“Georgia is our home,” said Christopher Inniss of Snellville, who has been with his partner, Shelton Stroman, for 13 years, in a press release before the group filed the lawsuit in the U.S. District Court for the Northern District of Georgia in Atlanta. “We own a home together, we own a business together, and we are raising our son, Jonathan, together. We have done everything we can to protect and take responsibility for our family but marriage is the only way to ensure that we are treated as the family that we are. We need the protection that marriage affords.”
18 states and D.C. have extended marriage rights to same-sex couples.
Gays and lesbians in Alabama, Florida, Tennessee, North Carolina and South Carolina and other states have filed marriage lawsuits since the U.S. Supreme Court last June struck down a portion of the Defense of Marriage Act.
The 10th U.S. Circuit Court of Appeals earlier this month heard oral arguments in two lawsuits challenging Utah and Oklahoma’s constitutional amendments that define marriage as between a man and a woman. A federal appeals court in Richmond, Va., next month will hear oral arguments in a case that challenges Virginia’s gay nuptials ban.
Texas Attorney General Greg Abbott in February appealed to the 5th U.S. Circuit Court of Appeals in New Orleans a federal judge’s ruling that struck down the Lone Star State’s same-sex marriage ban. The American Civil Liberties Union of Pennsylvania on Monday filed a motion with U.S. District Judge John Jones in Harrisburg, Pa., saying oral arguments in a lawsuit challenging Pennsylvania’s statutory gay nuptials prohibition is unnecessary because the commonwealth has said it will not call experts to counter the plaintiffs’ claims.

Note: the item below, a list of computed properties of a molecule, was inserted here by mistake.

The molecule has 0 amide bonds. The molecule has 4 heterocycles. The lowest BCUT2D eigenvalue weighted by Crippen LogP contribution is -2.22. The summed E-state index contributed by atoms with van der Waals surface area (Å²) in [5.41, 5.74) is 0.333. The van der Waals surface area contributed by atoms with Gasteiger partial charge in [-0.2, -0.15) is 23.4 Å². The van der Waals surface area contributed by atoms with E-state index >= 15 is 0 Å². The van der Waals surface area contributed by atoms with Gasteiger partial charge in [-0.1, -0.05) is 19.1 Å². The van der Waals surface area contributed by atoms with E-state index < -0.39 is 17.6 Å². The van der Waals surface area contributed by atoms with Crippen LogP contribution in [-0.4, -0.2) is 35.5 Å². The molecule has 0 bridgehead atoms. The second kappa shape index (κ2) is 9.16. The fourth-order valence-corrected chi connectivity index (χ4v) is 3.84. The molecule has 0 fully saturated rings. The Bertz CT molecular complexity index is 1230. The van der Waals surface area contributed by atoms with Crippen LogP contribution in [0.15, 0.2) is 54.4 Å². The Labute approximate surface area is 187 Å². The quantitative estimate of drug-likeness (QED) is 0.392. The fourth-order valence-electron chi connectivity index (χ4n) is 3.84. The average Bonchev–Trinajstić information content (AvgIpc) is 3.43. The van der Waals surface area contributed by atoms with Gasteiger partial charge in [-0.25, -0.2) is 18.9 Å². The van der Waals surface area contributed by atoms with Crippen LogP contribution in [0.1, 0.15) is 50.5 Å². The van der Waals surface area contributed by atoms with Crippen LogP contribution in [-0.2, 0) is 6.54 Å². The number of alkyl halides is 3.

Georgia had been among the five states in which same-sex couples had yet to file a lawsuit seeking marriage rights.
“Today’s filing represents a critically important step in the ongoing work toward marriage equality in Georgia,” said Georgia Equality Executive Director Jeff Graham. “Georgia Equality stands with these inspiring couples in their fight to enable more than 21,000 same-sex couples and their families living in Georgia the freedom to marry the person who they love.”
Lauren Kane, communications director for Georgia Attorney General Sam Olens, said he will defend the same-sex marriage ban.
“The attorney general will fulfill his constitutional obligation to defend Georgia law,” Kane told the Washington Blade.